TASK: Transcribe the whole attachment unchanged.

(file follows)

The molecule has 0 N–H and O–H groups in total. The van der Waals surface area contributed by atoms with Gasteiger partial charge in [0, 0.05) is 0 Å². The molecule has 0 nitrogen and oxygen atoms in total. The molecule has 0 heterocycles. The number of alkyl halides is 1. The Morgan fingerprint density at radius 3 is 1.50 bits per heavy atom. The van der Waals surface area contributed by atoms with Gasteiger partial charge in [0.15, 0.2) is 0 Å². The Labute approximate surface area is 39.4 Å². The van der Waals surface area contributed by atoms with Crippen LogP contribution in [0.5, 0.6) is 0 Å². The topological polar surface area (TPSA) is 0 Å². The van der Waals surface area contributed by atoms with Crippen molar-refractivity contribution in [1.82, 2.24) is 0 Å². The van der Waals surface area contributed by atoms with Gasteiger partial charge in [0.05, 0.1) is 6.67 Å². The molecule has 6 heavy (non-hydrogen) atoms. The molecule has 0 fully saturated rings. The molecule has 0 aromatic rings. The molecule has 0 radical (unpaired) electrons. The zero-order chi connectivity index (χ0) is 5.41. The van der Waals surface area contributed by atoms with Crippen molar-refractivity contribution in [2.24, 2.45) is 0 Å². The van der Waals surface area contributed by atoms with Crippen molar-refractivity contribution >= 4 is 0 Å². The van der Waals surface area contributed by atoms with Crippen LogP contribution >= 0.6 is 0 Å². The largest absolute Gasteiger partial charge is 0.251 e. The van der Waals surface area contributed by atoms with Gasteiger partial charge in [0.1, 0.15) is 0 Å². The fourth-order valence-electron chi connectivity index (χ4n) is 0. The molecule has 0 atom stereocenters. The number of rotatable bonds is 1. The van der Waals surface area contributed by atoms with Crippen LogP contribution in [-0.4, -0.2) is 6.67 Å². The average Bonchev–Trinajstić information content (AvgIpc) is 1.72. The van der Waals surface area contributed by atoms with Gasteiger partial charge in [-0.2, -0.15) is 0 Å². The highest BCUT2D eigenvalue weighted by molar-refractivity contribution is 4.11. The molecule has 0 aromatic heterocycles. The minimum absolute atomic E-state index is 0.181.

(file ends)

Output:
The molecule has 0 N–H and O–H groups in total. The van der Waals surface area contributed by atoms with Gasteiger partial charge in [0, 0.05) is 0 Å². The molecule has 0 nitrogen and oxygen atoms in total. The molecule has 0 heterocycles. The number of alkyl halides is 1. The Morgan fingerprint density at radius 3 is 1.50 bits per heavy atom. The van der Waals surface area contributed by atoms with Gasteiger partial charge in [0.15, 0.2) is 0 Å². The Labute approximate surface area is 39.4 Å². The van der Waals surface area contributed by atoms with Crippen LogP contribution in [0.5, 0.6) is 0 Å². The topological polar surface area (TPSA) is 0 Å². The van der Waals surface area contributed by atoms with Crippen molar-refractivity contribution in [1.82, 2.24) is 0 Å². The van der Waals surface area contributed by atoms with Gasteiger partial charge in [0.05, 0.1) is 6.67 Å². The molecule has 6 heavy (non-hydrogen) atoms. The molecule has 0 fully saturated rings. The molecule has 0 aromatic rings. The molecule has 0 radical (unpaired) electrons. The zero-order chi connectivity index (χ0) is 5.41. The van der Waals surface area contributed by atoms with Crippen molar-refractivity contribution in [2.24, 2.45) is 0 Å². The van der Waals surface area contributed by atoms with Crippen molar-refractivity contribution >= 4 is 0 Å². The van der Waals surface area contributed by atoms with Crippen LogP contribution >= 0.6 is 0 Å². The largest absolute Gasteiger partial charge is 0.251 e. The van der Waals surface area contributed by atoms with Gasteiger partial charge in [0.1, 0.15) is 0 Å². The fourth-order valence-electron chi connectivity index (χ4n) is 0. The molecule has 0 atom stereocenters. The number of rotatable bonds is 1. The van der Waals surface area contributed by atoms with Crippen LogP contribution in [-0.4, -0.2) is 6.67 Å². The average Bonchev–Trinajstić information content (AvgIpc) is 1.72. The van der Waals surface area contributed by atoms with Gasteiger partial charge in [-0.2, -0.15) is 0 Å². The highest BCUT2D eigenvalue weighted by molar-refractivity contribution is 4.11. The molecule has 0 aromatic heterocycles. The minimum absolute atomic E-state index is 0.181.